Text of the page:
Title

Voices of the Five Doctoral Training Councils in Psychology: Seeking Common Ground on Combined-Integrated Training in Psychology

Document Type

Article

Journal/Book Title/Conference

Journal of Clinical Psychology

Volume

60

Issue

9

Publisher

Wiley-Blackwell

Publication Date

2004

First Page

957

Last Page

968

DOI

10.1002/jclp.20029

Abstract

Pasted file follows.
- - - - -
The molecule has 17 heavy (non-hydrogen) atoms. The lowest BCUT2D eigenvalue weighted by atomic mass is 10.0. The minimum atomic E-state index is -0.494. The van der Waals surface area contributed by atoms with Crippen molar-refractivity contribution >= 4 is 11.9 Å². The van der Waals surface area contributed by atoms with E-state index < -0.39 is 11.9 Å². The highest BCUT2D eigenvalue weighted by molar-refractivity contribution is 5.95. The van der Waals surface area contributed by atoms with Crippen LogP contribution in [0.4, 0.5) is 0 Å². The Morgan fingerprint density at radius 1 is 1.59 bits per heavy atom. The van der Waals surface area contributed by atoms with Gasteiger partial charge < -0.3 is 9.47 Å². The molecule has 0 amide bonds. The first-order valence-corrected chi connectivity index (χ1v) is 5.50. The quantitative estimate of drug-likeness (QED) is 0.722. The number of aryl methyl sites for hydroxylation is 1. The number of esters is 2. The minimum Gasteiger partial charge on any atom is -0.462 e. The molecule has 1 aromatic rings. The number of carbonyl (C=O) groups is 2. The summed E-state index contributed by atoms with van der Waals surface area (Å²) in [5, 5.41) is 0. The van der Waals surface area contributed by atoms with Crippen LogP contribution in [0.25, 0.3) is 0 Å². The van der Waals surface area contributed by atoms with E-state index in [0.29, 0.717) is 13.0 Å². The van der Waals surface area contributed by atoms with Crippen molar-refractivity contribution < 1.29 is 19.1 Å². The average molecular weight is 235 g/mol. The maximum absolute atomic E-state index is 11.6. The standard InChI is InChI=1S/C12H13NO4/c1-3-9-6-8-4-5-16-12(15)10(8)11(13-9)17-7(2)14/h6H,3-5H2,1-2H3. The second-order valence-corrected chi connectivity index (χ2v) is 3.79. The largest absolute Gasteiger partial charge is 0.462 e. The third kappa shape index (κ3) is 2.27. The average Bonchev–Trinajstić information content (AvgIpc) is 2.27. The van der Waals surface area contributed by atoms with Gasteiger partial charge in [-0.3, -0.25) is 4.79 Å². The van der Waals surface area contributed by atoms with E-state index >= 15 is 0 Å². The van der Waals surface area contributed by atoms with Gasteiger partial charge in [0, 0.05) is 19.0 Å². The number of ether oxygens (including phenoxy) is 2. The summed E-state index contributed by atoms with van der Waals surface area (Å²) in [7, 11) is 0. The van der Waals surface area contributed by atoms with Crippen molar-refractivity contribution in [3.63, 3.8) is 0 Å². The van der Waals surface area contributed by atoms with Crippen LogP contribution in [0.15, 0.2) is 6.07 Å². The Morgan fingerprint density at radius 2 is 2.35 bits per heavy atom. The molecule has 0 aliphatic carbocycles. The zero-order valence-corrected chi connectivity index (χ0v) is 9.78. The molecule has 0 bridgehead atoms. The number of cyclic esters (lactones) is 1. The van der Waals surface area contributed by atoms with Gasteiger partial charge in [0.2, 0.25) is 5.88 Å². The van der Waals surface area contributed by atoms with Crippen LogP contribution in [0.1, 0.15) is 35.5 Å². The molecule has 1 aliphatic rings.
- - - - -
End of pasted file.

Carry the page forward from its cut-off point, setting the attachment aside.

Doctoral training programs in psychology are accredited by the American Psychological Association in four areas: Clinical, Counseling, School, and Combined-Integrated (C-I) psychology. Each area of doctoral preparation in psychology has its own council, which represents its interests within the field and to external constituents. Despite the fact that Combined-Integrated training programs have existed since the mid-1970s, the Consortium representing this area's interests only formed in the past two years. The purpose of this article was to obtain input from representatives of all five training councils regarding the role of the newly formed council in relation to the other councils and the role of Combined-Integrated training. We begin with a brief description of each of the five councils. We then summarize the representatives' responses to narrative questions regarding advantages and disadvantages associated with meeting to discuss the combined model. Finally, common and divergent themes across the councils in training psychologists are presented, and the future role for Combined-Integrated programs is discussed.

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